How are your 4:20 manners? ‘Higher Etiquette’ defines cannabis graces

Sandy Cohen
Apr 8, 2019

Etiquette royalty weighs in on weed.

Lizzie Post comes from etiquette royalty. Her great-great-grandmother Emily Post literally wrote the book on good manners: Etiquette: In Society, In Business, In Politics and At Home was published in 1922, was practically as ubiquitous in the home as a dictionary – and is still in print.

Lizzie was responsible for that book’s latest edition (the 19th), as well as a new guide her namesake could have never imagined: a book about manners around cannabis.

[SEE ALSO: Should you freeze or refrigerate your weed? Maybe – THC seems to like it cold]

It goes way beyond puff-puff-pass, Post writes in the newly released Higher Etiquette: A Guide to the World of Cannabis, from Dispensaries to Dinner Parties. Both primer and behavior guide, it covers strains, terpenes, consumption methods and other cannabis-culture basics, like acquiring, sharing, declining (???), and more.

Post talked with Eaze about the book and the Emily Post Institute’s perspective on marijuana.

Lizzie Post, holding a copy of her book ‘Higher Etiquette.’ [Photo courtesy of Random House]

Eaze: When did you first get the idea for this book?

Post: Being a cannabis consumer and having friends know what the family business is, I mean, this has been a joke for a long time, like, ‘Oh, when are you guys going to do a book on cannabis?’

… Then an agent that I knew, not my actual agent, said, ‘I know a publisher looking to do a book on weed etiquette. Do you know any particularly conscientious pot smokers?’ I just raised my hand at my desk and I was like, ‘Right here!’ I knew the family would be behind it. Everyone thought it was really smart, really the right timing. Seeing how many states had legalized recreational usage, knowing that Vermont was on its way to passing its rec laws, it really just made us (think) there’s enough people this is impacting, whether they consume it or not.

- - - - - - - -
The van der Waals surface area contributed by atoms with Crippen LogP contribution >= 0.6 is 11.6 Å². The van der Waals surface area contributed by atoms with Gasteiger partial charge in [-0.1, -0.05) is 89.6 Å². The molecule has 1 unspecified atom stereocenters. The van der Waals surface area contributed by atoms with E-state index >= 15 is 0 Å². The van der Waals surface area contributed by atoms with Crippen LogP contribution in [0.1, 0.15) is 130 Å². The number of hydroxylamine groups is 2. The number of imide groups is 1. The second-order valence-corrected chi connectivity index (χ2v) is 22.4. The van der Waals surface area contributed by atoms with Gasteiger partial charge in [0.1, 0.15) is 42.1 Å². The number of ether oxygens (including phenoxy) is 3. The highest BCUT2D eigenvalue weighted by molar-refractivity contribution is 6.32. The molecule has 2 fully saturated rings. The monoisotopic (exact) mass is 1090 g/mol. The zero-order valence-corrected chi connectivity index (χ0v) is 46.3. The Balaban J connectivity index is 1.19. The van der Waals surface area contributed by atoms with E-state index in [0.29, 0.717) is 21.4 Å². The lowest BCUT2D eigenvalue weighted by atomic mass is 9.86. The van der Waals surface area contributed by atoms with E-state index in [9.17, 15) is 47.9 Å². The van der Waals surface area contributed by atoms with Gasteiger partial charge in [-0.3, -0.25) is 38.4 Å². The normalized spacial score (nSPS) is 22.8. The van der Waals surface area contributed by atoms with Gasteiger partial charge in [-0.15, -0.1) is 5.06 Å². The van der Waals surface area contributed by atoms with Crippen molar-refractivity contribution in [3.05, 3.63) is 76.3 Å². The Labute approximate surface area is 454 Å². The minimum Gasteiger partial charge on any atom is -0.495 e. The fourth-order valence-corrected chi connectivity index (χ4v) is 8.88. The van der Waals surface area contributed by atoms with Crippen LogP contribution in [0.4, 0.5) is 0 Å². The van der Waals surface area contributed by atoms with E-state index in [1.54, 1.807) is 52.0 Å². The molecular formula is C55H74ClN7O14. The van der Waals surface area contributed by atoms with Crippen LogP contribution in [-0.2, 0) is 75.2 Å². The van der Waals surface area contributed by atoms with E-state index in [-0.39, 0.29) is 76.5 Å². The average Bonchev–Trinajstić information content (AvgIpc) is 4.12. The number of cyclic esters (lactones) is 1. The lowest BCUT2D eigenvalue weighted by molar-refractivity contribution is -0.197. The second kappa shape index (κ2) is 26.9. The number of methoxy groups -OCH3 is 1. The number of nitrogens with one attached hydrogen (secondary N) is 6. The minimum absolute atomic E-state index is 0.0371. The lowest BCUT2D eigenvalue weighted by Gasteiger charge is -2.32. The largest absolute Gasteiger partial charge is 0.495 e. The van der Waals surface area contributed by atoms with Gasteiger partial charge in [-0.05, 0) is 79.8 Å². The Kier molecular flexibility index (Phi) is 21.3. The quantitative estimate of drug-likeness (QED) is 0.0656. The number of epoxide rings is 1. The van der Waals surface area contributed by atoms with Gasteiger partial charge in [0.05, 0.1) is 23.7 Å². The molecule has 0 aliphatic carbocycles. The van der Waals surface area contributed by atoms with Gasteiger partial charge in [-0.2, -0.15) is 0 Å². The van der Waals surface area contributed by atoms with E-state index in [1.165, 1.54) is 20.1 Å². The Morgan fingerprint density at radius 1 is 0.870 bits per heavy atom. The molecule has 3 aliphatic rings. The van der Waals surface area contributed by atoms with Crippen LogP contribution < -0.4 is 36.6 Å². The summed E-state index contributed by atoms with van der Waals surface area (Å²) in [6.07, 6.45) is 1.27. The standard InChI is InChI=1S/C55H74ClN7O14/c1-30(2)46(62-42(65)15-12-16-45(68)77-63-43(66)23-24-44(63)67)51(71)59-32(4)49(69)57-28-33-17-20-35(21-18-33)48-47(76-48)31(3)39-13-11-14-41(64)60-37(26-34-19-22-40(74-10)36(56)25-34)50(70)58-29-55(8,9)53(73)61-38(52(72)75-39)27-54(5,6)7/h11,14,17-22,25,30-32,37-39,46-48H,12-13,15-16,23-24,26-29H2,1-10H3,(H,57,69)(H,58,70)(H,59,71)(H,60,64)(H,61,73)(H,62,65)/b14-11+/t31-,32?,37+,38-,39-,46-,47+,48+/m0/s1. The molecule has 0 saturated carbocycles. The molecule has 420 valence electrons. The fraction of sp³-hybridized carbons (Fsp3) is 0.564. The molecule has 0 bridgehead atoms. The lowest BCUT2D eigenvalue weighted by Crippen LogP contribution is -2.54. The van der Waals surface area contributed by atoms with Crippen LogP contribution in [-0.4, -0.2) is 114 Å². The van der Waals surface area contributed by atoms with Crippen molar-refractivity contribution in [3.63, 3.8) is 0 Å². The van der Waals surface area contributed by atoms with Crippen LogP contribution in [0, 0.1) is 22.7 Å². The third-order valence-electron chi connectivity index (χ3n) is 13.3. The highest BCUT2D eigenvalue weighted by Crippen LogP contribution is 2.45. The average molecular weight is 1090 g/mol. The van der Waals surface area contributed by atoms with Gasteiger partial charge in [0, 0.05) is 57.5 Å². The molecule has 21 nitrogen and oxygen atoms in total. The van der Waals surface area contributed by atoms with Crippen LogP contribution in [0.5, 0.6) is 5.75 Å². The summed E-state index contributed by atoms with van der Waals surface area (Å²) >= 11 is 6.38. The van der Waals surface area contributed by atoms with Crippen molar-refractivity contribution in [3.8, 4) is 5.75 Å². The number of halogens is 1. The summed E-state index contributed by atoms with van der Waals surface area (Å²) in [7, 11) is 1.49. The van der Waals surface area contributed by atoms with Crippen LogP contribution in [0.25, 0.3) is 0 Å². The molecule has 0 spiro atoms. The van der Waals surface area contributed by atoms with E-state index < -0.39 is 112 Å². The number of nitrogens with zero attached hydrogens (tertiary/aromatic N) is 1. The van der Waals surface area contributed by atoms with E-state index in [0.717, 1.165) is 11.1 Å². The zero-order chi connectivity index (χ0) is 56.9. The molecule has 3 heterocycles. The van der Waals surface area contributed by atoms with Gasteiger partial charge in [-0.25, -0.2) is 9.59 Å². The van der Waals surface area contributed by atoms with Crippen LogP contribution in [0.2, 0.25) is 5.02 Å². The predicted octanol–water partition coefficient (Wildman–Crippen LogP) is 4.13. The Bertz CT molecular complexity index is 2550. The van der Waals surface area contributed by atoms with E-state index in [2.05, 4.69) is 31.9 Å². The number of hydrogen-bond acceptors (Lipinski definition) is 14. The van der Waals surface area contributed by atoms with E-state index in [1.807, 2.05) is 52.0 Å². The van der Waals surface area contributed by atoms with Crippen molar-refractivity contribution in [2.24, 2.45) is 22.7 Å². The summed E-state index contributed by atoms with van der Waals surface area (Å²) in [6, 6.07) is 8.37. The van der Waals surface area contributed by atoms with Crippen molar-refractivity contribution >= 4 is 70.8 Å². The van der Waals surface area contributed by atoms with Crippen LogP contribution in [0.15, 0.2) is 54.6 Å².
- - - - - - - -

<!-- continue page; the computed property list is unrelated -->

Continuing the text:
“[An agent] asked me, ‘Do you know any particularly conscientious pot smokers?’ I just raised my hand and was like, ‘Right here!’”

Eaze: Did you have any reticence about publicly “outing” your cannabis use?

Post: It’s a part of my life. I feel no shame about that. It’s been a really positive part of my life. Choosing to let people know about it through work is a little bit different for me.

[SEE ALSO: Eaze Insights | People are opening up about their cannabis use this 4/20]

Eaze: What is the Emily Post Institute’s definition of etiquette?

Post: Etiquette is all about building good interactions between people … The goal is to put people at ease, to accept people for who they are, to really look around you and pay attention to all the different factors in a scenario and choose a solution that focuses on building the interaction positively.

Eaze: There’s so much about cannabis manners that we take for granted, like puff-puff-pass. How much is legalization changing practices around pot?

Post: I do think that legalization does shift this. There’s much less focus on the etiquette of figuring out how to communicate with your dealer (laughs) but that’s a true thing. Now it’s about the etiquette of walking into a dispensary and what you’re going to experience there and the people that you’re going to be interacting with… But the idea is still to root your interactions in consideration and respect and honesty. That’s what makes it fun, coming from a brand that has long talked about life and interactions in those ways, to explore it in the world of cannabis. And legalization just brings so many more ways to engage with it.

Eaze: Do you think having the Emily Post Institute weigh in on weed etiquette helps legitimize cannabis use?

Post: Our hope is that this book helps to normalize and especially to de-stigmatize it. There are definitely some stigmas around cannabis use and what it means and who you imagine being someone who consumes it. But it’s nice to broaden that and hopefully shine some light on the fact that this is a really, really broad community of people who engage with this plant. Even this book doesn’t cover enough.

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